Big Data Downsized for Small Businesses

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Small Businesses can use Big Data — if it’s Downsized

Every day, billions of sources — transaction records, mobile phone signals, weather sensors, traffic cameras, electricity meters, digital photos and videos, social media posts, website click-streams — create quintillions of bytes of data (2.5 quintillions, according to IBM. A quintillion is 10 X 18 trillion). Integrating this tsunami of data, in thousands of disparate formats form millions of diverse sources, and then parsing out only what’s relevant, requires huge computing power. Which is why Big Data Apps (BDAs) are expensive.

What is a typical Big Data use? According to FCW, the Business of Federal Technology, within 24 hours of the two explosions at the April 15 Boston Marathon, the FBI had compiled 10 terabytes of data in hopes of finding clues leading to the suspects. That’s very Big Data use. So is the Twitter global “happiness index”: Every day since September 2008, Hedonometer has analyzed 50 million tweets from around the world for ‘happy’, ‘sad’ and ‘neutral’ sentiment. Monday 15th April, 2013 — the day of the Boston Marathon bombings — was the saddest day in the entire world for five years. A global “happiness index” is interesting as far as it goes. But what can a small business do with responses gleaned from entire populations? Not much.

The difference between a Customer and a Population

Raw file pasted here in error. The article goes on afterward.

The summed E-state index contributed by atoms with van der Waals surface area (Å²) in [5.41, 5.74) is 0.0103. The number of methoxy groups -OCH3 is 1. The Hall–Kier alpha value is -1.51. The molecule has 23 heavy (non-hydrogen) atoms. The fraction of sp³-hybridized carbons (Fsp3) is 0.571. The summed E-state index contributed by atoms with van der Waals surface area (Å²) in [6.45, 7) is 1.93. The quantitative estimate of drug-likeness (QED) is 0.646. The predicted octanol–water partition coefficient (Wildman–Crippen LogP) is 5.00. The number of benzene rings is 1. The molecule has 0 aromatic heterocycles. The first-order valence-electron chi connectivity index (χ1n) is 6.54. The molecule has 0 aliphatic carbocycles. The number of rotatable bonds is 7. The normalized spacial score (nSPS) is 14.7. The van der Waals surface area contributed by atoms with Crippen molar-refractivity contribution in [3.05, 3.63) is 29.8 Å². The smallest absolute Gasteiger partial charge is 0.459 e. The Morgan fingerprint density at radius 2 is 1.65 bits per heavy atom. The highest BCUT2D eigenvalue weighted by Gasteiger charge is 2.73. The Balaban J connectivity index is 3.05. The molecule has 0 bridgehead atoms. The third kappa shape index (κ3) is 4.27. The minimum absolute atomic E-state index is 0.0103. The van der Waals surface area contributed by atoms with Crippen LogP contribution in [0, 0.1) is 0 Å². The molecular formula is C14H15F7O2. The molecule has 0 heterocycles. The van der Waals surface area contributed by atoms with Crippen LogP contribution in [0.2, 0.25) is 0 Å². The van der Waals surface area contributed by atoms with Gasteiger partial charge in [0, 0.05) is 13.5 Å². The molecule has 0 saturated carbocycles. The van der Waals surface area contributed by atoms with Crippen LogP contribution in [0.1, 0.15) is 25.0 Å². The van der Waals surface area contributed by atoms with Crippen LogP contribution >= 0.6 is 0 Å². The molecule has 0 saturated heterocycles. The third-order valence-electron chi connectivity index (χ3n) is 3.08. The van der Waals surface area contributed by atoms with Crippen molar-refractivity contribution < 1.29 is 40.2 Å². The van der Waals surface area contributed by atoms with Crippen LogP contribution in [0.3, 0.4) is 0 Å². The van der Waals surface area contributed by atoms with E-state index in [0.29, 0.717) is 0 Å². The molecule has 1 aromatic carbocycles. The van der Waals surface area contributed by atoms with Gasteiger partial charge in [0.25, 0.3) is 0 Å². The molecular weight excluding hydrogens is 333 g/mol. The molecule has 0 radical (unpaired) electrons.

You don’t target populations, you target customers. Knowing the sum total of every user action or trend globally online is redundant. On the other hand, knowing the collective actions and trends in your own market or category could be competitively invaluable. Google’s researchers have found that searches can track the spread of influenza. The Bank of England determined in 2011 that searches for relevant terms could even predict house prices and other market moves. This starts to get interesting (if you’re in the healthcare or mortgage business). But it’s still too big for small and mid-sized companies to handle.

Smart Data is Better than Big Data

For an SME, instead of knowing how many people somewhere in the world are discussing a runny nose or thinking of moving, it’s probably more useful to know practical, actionable things, like How much content is there about my business category and topics and is it increasing or declining? What’s the trend in mentions of my — or my competitors’ — business names and keywords? How many people have declared social relationships to my competitors, and what’s the momentum behind it? Actionable customer insights exist, spread across Web platforms, databases and social networks. And getting them doesn’t require multi-million £ apps or thousand £ subscriptions. They can be mined from the Internet. Many of the largest online companies — Google, Facebook, Twitter, Linkedin, Salesforce — already use BDAs to mine huge amounts of  insight data. The key for SME’s is to leverage what the big players have got, rather than try to replicate it. Which is where our content discovery and analytics expertise can help you. We think smart data is better than big data.


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